The press and media centre at Old Trafford had to be vacated by 8pm, the chairs were piled up as the afternoon wore on and plastic sheets were laid down on the floor of the dining area.
No, this wasn’t a particularly raucous afternoon among the assorted Roses press, but rather a clearing of the decks to allow the crew to move in to ready Emirates Old Trafford for the big gig from Indie Rock band The Courteeners on Saturday.
As well as that there was the presence of a couple of helicopters flying around the local area for much of the afternoon – the suggestion being that they were filming for a TV show. You’re never short of something going on around here.
Oh yes, there was also the cricket. Day four of the Roses clash began with a draw looking like the likely outcome and, despite a fleeting Yorkshire attempt to force an improbable victory charge late in the afternoon, so it proved as the captains shook hands at ten to five.
This wasn’t the kind of Roses spectacle that could be labelled ‘Rock N Roll’. Much of the day could positively be described as easy listening, but a brief stint on the drums from Peter Handscomb threatened to get the pulses racing and invigorate the contest.
The Australian’s blistering century came from just 77 balls and included 12 fours and one big smack for six to the short boundary. Along with opener Alex Lees, who made 62, they put on an unbeaten 153-run stand to guide Yorkshire to a lead of 193.
But the two captains, Steven Croft and Gary Ballance, shook hands at 4.50pm with Yorkshire deciding that there was no chance of forcing the win.
The final day of this match hinged upon whether Lancashire could avoid the follow on. They resumed 264-6, needing 35 to avoid having to bat again. Ryan McLaren and Stephen Parry guided them to that target with a 50 partnership.
McLaren kicked on to make 84 when he was dismissed by Rafiq, but Lancashire’s lower order were to add substantial runs to the total. Tom Bailey made a 56-ball 40 while number ten Simon Kerrigan fell two runs short of his first-class best by making 59 from 63 balls.
Even James Anderson hobbled to the middle, nursing his groin injury and with Liam Livingstone as his runner. The last three wickets were worth 115 as the Red Rose batted themselves into a position of safety.
The rain that wiped out much of the second day of this Roses clash was ultimately responsible for forcing a stalemate. Despite Yorkshire dominating much of the contest, it’s Lancashire who emerge with 10 points compared to the White Rose’s nine.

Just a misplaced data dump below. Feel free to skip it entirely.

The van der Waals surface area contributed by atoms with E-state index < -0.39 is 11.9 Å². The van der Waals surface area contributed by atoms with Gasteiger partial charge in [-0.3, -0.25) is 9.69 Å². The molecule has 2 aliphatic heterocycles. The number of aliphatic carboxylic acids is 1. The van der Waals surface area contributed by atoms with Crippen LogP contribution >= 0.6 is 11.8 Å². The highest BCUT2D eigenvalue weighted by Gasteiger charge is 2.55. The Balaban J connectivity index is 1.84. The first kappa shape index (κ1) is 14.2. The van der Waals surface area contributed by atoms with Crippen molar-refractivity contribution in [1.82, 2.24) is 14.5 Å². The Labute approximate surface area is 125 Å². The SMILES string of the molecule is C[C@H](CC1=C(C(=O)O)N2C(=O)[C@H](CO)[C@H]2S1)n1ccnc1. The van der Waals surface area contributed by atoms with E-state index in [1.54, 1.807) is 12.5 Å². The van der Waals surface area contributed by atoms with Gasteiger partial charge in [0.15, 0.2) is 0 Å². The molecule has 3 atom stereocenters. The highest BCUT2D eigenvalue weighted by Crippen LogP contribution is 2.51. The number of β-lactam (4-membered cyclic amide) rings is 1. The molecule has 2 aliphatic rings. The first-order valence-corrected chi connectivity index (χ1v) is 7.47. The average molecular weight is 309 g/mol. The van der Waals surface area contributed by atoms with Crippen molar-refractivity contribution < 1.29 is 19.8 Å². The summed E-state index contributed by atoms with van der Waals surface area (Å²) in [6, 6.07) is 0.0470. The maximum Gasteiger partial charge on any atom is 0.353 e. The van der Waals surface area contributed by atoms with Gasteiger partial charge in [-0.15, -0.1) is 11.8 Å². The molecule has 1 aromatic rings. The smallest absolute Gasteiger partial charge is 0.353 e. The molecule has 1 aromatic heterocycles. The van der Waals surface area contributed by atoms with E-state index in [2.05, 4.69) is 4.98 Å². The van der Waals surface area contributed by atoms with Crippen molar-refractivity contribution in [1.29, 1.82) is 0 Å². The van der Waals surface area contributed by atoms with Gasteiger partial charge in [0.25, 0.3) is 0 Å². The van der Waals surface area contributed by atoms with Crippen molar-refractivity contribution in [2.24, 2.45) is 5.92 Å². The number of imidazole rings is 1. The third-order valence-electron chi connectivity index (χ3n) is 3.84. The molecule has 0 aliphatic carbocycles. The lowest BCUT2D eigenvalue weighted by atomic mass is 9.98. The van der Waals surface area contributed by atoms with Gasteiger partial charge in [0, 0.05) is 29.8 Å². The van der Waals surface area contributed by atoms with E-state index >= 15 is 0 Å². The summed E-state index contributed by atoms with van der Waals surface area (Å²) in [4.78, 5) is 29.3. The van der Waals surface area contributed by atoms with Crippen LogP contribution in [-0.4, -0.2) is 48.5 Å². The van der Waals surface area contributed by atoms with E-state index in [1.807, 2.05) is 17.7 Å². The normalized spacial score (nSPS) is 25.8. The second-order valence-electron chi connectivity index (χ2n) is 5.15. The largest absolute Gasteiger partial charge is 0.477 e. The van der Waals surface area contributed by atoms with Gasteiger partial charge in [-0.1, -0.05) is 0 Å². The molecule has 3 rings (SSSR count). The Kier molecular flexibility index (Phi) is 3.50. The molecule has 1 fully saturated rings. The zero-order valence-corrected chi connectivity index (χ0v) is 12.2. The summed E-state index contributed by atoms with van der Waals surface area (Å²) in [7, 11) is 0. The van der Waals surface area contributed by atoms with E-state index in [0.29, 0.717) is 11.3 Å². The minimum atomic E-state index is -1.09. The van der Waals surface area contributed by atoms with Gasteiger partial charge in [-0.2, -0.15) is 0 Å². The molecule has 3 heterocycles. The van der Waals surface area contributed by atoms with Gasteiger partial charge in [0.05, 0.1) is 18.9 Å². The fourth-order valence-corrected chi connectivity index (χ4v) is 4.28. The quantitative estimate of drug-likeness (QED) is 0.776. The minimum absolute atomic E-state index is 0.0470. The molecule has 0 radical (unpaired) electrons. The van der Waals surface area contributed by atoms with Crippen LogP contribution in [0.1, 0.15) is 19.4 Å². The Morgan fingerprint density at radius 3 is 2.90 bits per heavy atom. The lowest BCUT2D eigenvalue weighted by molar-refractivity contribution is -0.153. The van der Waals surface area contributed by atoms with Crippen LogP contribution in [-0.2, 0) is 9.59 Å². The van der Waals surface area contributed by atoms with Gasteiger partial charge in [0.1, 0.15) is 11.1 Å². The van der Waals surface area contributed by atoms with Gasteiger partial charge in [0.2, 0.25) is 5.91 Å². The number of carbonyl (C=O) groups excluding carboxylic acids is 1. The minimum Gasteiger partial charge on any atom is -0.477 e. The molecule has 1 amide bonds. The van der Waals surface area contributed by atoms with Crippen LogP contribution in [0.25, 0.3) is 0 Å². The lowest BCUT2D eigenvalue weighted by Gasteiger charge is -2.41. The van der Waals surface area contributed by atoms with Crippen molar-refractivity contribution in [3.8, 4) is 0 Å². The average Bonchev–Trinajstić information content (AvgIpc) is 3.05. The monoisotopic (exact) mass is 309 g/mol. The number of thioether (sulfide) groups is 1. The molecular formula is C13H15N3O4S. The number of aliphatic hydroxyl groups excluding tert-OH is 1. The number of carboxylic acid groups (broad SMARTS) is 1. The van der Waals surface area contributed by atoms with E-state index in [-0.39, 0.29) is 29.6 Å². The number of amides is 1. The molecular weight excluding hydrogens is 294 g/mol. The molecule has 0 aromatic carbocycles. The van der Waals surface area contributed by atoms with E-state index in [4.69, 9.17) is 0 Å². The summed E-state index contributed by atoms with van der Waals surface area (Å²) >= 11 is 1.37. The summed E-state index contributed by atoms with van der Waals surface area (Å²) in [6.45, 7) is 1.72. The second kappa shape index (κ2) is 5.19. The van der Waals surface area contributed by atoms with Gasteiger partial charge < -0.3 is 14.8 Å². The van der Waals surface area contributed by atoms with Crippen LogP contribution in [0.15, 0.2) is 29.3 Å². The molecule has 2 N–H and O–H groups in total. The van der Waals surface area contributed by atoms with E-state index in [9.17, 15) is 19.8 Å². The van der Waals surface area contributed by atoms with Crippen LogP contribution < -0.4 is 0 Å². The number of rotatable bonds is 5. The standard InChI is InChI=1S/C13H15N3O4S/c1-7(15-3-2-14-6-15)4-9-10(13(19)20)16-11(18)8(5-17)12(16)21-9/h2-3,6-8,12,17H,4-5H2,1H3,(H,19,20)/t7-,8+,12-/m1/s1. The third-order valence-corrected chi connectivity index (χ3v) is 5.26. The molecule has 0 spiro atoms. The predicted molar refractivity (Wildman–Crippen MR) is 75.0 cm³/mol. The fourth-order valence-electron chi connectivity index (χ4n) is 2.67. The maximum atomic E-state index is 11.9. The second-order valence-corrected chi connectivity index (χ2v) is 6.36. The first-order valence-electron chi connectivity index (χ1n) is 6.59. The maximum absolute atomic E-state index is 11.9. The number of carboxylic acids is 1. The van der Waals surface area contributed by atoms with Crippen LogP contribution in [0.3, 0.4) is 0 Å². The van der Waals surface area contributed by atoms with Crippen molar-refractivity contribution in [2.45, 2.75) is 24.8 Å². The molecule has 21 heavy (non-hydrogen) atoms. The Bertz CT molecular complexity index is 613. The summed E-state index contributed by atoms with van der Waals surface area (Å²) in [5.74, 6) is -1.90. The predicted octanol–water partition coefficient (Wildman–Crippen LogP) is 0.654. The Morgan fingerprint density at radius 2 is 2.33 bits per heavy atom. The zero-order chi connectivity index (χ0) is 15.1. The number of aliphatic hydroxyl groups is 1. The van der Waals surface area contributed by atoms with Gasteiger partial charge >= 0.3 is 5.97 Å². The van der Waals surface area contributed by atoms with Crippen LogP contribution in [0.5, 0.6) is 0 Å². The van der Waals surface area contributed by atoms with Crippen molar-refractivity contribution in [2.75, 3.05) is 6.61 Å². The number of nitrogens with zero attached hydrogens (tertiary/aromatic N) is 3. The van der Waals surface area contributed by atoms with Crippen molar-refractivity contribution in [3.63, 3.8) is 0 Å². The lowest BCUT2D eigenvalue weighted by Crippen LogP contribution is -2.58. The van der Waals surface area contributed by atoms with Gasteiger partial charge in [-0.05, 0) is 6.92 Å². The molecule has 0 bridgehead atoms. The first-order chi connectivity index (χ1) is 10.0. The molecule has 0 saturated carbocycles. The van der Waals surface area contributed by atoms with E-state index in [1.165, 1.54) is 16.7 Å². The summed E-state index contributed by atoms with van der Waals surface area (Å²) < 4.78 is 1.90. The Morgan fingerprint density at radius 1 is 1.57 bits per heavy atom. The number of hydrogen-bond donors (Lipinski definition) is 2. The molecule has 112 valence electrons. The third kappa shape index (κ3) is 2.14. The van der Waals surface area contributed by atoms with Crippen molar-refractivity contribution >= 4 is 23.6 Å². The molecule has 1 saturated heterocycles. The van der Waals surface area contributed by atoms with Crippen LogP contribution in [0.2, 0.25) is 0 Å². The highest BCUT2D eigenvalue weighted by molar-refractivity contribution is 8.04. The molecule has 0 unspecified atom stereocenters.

“To come out with a draw with one more point than them is slightly pleasing,” Lancashire captain Steven Croft said.
“We’re a little bit disappointed because we got ourselves in a really good position. We had them 160-6 and that was an area we could have capitalised a lot more on.
“Jimmy’s injury made things much harder work. All-in-all it was a good game played by two good sides. The lads stuck at it really well and there were patches where we played really good cricket.”
Lancashire remain unbeaten in the Championship so far this season, with three draws and a solitary victory at home to Somerset. Croft is happy with their form thus far and wants them to continue to be hard to beat.
“I think it’s been really good for us so far,” he said. “The first two games we drew and we were on top for a lot of those games.
“Coming into this year everyone thought it would be a tight division and that’s what we’re seeing I think. Hopefully we can keep being consistent and putting in performances.
“We want to win obviously and if we can’t win we want to draw the games and have that mentality.”
This won’t go down in the annals as a classic Roses contest. A draw was all-too-inevitable, despite faint hopes to the contrary on the final day.
It will be remembered more for individual moments of brilliance, with four centuries in the match including that blistering Handscomb masterclass, a maiden ton for Jack Brooks and a 75th first-class hundred for veteran Shivnarine Chanderpaul.
And it will be remembered for the 11th over of the match, when James Anderson hit the deck clutching his groin – one moment that served to define this meeting between the fiercest of rivals as it enters its 150th year.